Tears And Conjunctivitis



Inflammation to the conjunctiva is probably the most common eye disorder you will see. It often occurs as a result of a direct conjunctival irritation but may also develop because of more serious problems elsewhere, in the eyeball itself or in other parts of the body. As well as causing local inflammation, conjunctivitis is associated with a variety of discharges that gives clues to the cause of the problem. Tear production and conjunctivitis are intimately associated.

Tear Production - What Tears Do

Tears not only keep the surface of the eye moist and glistening, they contain substances that fight infection. Tears are partly produced in lacrimal glands, one just under the bony ridge at the top of the eye socket, the other in the nicitating membrane. Excess tears drain from the eye through a large duct, the nasolacrimal duct, into the nasal cavity. Other components of tears are produced in the meibomian glands in the eyelids and by mucus-producing cells in the conjunctiva. Mucous holds water while the oil from the meibomian glands inhibits evaporation. Three tear problems may occur. There can be excess tear production, blocked tear drainage and most serious of all, reduced tear production in dogs. Reduced production dries the cornea and increases risk of corneal damage and conjunctival infection.

EYe Discharges

Watery Discharge

A clear, colourless discharge usually indicates physical or allergic irritation. Dust, wind and cold all trigger a watery discharge from both eyes. Allergens such as pollens do the same but allergy is often accompanied by face rubbing. Watery discharge from a single eye is usually caused by a foreign body.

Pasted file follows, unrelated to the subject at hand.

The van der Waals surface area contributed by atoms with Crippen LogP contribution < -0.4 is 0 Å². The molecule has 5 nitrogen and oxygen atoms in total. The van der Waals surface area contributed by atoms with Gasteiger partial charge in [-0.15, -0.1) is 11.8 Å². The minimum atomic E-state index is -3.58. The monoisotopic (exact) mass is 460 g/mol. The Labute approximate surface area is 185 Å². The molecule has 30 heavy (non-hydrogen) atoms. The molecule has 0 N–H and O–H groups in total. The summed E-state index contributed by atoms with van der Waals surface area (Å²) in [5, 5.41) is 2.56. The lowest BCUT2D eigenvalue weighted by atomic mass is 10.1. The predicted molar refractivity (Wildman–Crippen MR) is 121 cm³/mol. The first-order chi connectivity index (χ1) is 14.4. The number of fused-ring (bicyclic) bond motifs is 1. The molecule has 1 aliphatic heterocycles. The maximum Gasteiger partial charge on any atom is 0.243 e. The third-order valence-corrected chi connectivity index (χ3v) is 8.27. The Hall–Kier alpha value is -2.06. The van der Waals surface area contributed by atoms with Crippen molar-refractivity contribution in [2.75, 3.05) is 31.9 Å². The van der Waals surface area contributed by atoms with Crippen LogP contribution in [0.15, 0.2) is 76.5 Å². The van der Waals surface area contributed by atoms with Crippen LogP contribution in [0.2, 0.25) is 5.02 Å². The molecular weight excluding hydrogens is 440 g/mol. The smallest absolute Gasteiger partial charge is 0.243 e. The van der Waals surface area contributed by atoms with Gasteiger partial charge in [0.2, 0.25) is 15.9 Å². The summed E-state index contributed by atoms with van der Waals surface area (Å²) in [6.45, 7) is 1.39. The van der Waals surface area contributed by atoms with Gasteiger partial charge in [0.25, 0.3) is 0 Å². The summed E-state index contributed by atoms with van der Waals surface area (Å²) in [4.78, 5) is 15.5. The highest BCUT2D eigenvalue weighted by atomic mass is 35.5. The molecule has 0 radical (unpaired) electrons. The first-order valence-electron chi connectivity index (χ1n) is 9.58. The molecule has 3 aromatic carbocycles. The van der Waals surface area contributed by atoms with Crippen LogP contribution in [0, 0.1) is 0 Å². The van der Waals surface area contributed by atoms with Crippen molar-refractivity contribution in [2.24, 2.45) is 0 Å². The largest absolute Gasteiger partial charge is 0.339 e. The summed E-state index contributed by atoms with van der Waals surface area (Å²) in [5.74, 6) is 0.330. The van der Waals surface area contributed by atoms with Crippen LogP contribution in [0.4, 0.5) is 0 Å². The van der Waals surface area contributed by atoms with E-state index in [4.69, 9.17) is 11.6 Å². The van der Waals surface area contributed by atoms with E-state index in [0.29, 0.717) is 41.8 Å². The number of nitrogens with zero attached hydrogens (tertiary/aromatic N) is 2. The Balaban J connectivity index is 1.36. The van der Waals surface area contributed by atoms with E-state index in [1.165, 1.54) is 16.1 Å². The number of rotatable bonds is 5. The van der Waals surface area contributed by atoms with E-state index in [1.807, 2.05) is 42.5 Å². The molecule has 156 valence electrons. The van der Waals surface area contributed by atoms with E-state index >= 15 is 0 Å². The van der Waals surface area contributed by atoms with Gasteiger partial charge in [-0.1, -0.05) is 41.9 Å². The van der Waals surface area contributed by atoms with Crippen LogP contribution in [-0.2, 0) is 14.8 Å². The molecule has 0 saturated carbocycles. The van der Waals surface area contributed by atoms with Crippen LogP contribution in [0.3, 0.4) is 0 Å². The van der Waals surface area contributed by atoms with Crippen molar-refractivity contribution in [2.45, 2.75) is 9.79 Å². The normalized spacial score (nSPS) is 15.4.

Jelly-Like Mucous Discharge

Irritation or infection triggers increased mucous production from conjunctival cells.

Yellow-Green Discharge

A yellow-green discharge is pus. Infection is present and must be treated. The cause of infection, for example, reduced tear production also needs to be identified and treated.

Bacterial, Viral And Fungal Conjunctivitis

Like the skin, the conjunctiva acts as host to a population of normal bacteria and fungi. Injuries, foreign bodies in the eye, viral infections or, most important, a reduction in tear production allows some of these bacteria to grow exuberantly and cause infection. Any red, swollen, watery or mucousy inflammation of the eye membranes is ‘conjunctivitis’. The flat facial conformation of Pekes and Persians predisposes to tear overflow and conjunctivitis. So do droopy lower lids in some dogs. Allergy will also cause watery conjunctivitis but in cats the most common cause is rhinotracheitis or ‘Herpes’ virus infection. Many if not most cats are exposed to Herpesvirus as kittens and don’t develop conjunctivitis but Herpes can lay dormant for years and given a chance, when a cat’s immune system is under stress, it becomes active causing red, watery eyes. Opportunist bacteria infect the conjunctiva and the discharge changes to yellow-green and sticky. An affected cat squints either from pain or to avoid light. The preventative vaccines against this virus, calicivirus and Chlamydophila don’t actually prevent infection. They reduce the severity of the disease.


Allergy and foreign bodies account for most causes of sneezing in dogs but virus infection is an additional common cause in cats. In allergy and uncomplicated virus infection in cats the discharge is clear and colourless. Sometimes the only evidence of discharge in cats is the accumulation of small amounts of dry, dark debris around the nostrils, easy to remove with damp cotton wool, even with a slight rub with your finger. If bacterial opportunists complicate the nasal inflammation or ‘rhinitis’ the discharge becomes thicker with a yellow-green appearance. Sneezing and discharge from a single nostril usually suggests a foreign body in that side of the nose. In our experience, the most common foreign body in both dogs and cats is a blade of grass that, because of the texture of its surface, can only move in one direction, further in. Sneezing is the body’s way of trying to discharge the foreign body.